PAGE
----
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Preparing for October's XIV World Congress of Accountants.

Bertil Edlund of Sweden, president of the International Federation of Accountants (IFAC), has a ready answer when asked why American CPAs should attend the World Congress of Accountants to be held in Washington, D.C., on October 14-18, 1992: "Because it's being held at the right time and in the right place and it has the right program." In a recent Journal interview, Edlund said, "Since the 1987 World Congress in Tokyo, the Berlin Wall has fallen, Eastern Europe and Russia itself are moving toward market economies, the European Community has become a reality and Pacific Basin countries have enjoyed unprecedented growth. The flow of capital over borders has become much larger in the last five years and is still growing rapidly. Sooner or later, the global economy will affect every accountant in the world. It is surely time for another World Congress of Accountants."

He added, "This World Congress will address a wide area of topics associated with globalization, and not just accounting issues. We will cover problems and opportunities in international capital markets, international communications techniques, developments in Europe and developments in Asia, as well as progress on the harmonization of international financial reporting standards. Thus, we have the right program. Also, the congress is being held in an American city that is a delight to visit and where CPAs in the United States can attend at moderate cost and minimum disruption to their jobs and practices."

Peter Agars, IFAC's incoming president and an Australian, is equally enthusiastic. To him the World Congress is "the best-value experience accountants will be able to get for the next five years." In addition, "It's a very important time for the future of the profession. At the congress, Bertil Edlund will present the results of the strategic planning process IFAC has undertaken over the past two years. The strategic plan that has just been completed calls for some very significant shifts in direction for accountants throughout the world and the structure of their firms, their companies and their practices. This will be a rare opportunity for American accountants to focus on what other parts of the world are doing and to exchange experiences with their international colleagues."

The upcoming congress's success will be measured against the goals set for it by its sponsor, IFAC, and its hosts, the American Institute of CPAs, the Institute of Management Accountants and the Institute of Internal Auditors. They are striving to create an atmosphere of cooperation equaling that established at the first two international gatherings of accountants held in the United States.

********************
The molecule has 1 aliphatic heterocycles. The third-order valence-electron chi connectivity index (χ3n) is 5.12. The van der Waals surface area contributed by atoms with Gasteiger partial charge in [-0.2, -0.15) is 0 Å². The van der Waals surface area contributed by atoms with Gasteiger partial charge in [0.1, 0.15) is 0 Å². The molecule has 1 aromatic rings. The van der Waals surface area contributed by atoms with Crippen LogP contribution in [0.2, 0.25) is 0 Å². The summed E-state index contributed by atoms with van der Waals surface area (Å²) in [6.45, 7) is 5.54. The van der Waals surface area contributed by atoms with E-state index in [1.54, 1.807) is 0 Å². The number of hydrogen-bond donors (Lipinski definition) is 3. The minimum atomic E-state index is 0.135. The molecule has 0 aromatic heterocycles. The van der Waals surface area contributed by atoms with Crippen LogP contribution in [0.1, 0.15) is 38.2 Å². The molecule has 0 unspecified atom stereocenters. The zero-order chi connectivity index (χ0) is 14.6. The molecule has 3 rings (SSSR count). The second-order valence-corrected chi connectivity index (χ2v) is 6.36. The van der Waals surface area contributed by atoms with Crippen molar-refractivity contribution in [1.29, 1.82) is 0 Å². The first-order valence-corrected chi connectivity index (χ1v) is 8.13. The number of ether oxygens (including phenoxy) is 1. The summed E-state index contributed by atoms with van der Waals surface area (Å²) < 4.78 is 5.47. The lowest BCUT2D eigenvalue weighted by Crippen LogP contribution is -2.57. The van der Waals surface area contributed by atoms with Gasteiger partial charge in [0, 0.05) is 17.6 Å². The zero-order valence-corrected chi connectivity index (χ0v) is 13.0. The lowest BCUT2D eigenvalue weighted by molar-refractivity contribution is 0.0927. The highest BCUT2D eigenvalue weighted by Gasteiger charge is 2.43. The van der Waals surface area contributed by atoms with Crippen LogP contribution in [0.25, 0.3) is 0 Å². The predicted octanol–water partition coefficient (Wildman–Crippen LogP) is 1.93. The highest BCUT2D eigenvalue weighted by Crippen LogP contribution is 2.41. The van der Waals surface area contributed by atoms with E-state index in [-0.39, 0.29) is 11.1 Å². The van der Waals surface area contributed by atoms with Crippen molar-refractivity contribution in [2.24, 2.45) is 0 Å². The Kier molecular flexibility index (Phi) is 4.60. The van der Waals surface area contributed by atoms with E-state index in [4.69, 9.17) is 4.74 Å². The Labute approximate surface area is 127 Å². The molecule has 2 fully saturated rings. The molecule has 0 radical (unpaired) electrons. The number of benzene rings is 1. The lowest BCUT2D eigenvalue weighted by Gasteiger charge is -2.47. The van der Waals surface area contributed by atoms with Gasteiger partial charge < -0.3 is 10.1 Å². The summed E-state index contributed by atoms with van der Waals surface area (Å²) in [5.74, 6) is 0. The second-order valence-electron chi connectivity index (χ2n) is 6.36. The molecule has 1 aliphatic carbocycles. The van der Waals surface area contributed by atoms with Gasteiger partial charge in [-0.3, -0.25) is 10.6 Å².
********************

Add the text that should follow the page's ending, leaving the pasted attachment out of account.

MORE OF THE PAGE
The first International Congress of Public Accountants was held in Saint Louis, Missouri, on the grounds of the Saint Louis Exposition. The congress opened on September 26, 1904, had 83 registrants and ran for three days. Attendance was high, considering the proportions of registrants to the total membership--340--of the two major organizations for accountants at that time. The Financial Record's coverage of the event mentioned that the accountant's gathering "eclipsed" the Bar Association annual meeting, which was held at the same time.

Although the congress was billed as an international event, only about 10 representatives of societies in England, Scotland and Canada attended. In addition, E. Van Dien from Amsterdam, Holland, was present as a guest of the congress and addressed it on the third day. However, he was not registered as an official representative of his society because of what the Record calls an "oversight."

In his opening remarks, Congress Chairman Joseph Edmund Sterrett, CPA, president of the Pennsylvania Institute of CPAs, referred to a problem still plaguing CPAs today when he said, "The public accountant as a sort of detective, whose chief service is to show how a thief tapped the till, is a conception of our worth that is altogether inadequate. It is true that trusted officials and employees at times betray confidence reposed in them, and that when such occasions arise it is a part of our duty to turn a searchlight upon their nefarious conduct. Such cases, however, form but a small part of our activities. Prevention is better than cure, and the public accountant serves a larger purpose in the keen, penetrating tests and proofs to which he submits the books and accounts submitted to him for audit.

"It is one of the chief functions of the public accountant so to marshall the accounts they they will set forth the facts esential to the proper management of a given enterprise, and this is a form easily understood and with such promptness that the information is current with the transactions described. Business administration cannot, for any length of time, achieve its best result unless supported by accurate detailed and constant knowledge of condition as to assets, liabilities, cost, expenses and income. This knowledge is obtainable only by the maintenance of a properly devised accounting system."

The primary topic of the 1904 congress was the uniformity of accountancy laws. The movement for a CPA designation was just picking up stream, with many states still lacking the necessary legislation. One of the goals of the congress was to give a boost to the movement toward uniformity. A Record editorial on the congress closing commented on the success of the gathering. It said, in part:

"To say that the Congress marks a distinct advance toward a united profession of accountancy in the United States is not to overrate its influence. The one fact standing out in clear relief beyond and above all its deliberations and suggestions is the imperative need for unity of purpose and effort among all American accountants, and for a uniform standard of professional qualification and accountancy practice in every state in the union.

"The convocation in Saint Louis of representative accountants from everywhere has served, as is clear upon the face of the record, to sink more than one matter of individual preference or fancied personal interest in the saner and more advanced thought of the world view or the safer and more permanent standpoint of professional advantage and advancement."